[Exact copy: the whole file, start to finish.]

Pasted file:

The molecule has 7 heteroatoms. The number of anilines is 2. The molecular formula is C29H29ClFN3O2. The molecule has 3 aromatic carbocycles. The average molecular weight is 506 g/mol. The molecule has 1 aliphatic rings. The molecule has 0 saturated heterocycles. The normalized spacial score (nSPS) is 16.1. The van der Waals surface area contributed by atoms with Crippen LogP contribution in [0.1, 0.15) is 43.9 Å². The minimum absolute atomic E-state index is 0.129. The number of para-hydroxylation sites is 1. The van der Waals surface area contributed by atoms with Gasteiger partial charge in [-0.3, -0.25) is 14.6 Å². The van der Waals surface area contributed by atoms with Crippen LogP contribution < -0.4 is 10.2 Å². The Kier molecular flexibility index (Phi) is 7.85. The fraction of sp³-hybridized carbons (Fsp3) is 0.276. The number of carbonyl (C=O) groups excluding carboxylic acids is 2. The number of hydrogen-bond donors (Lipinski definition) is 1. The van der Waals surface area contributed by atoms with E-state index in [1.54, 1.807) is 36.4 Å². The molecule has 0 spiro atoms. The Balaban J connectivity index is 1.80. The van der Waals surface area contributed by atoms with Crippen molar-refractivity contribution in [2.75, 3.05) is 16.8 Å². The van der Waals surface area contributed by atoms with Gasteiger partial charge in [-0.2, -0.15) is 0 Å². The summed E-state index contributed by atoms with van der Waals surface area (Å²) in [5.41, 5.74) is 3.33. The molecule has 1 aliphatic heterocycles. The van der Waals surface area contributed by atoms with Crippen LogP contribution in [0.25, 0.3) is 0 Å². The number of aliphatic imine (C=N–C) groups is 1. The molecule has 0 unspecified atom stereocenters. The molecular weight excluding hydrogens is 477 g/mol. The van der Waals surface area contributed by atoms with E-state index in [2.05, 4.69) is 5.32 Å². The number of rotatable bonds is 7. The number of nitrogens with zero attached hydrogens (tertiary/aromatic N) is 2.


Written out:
The molecule has 7 heteroatoms. The number of anilines is 2. The molecular formula is C29H29ClFN3O2. The molecule has 3 aromatic carbocycles. The average molecular weight is 506 g/mol. The molecule has 1 aliphatic rings. The molecule has 0 saturated heterocycles. The normalized spacial score (nSPS) is 16.1. The van der Waals surface area contributed by atoms with Crippen LogP contribution in [0.1, 0.15) is 43.9 Å². The minimum absolute atomic E-state index is 0.129. The number of para-hydroxylation sites is 1. The van der Waals surface area contributed by atoms with Gasteiger partial charge in [-0.3, -0.25) is 14.6 Å². The van der Waals surface area contributed by atoms with Crippen LogP contribution < -0.4 is 10.2 Å². The Kier molecular flexibility index (Phi) is 7.85. The fraction of sp³-hybridized carbons (Fsp3) is 0.276. The number of carbonyl (C=O) groups excluding carboxylic acids is 2. The number of hydrogen-bond donors (Lipinski definition) is 1. The van der Waals surface area contributed by atoms with E-state index in [1.54, 1.807) is 36.4 Å². The molecule has 0 spiro atoms. The Balaban J connectivity index is 1.80. The van der Waals surface area contributed by atoms with Crippen molar-refractivity contribution in [2.75, 3.05) is 16.8 Å². The van der Waals surface area contributed by atoms with Gasteiger partial charge in [-0.2, -0.15) is 0 Å². The summed E-state index contributed by atoms with van der Waals surface area (Å²) in [5.41, 5.74) is 3.33. The molecule has 1 aliphatic heterocycles. The van der Waals surface area contributed by atoms with Crippen LogP contribution in [0.25, 0.3) is 0 Å². The number of aliphatic imine (C=N–C) groups is 1. The molecule has 0 unspecified atom stereocenters. The molecular weight excluding hydrogens is 477 g/mol. The van der Waals surface area contributed by atoms with E-state index in [2.05, 4.69) is 5.32 Å². The number of rotatable bonds is 7. The number of nitrogens with zero attached hydrogens (tertiary/aromatic N) is 2.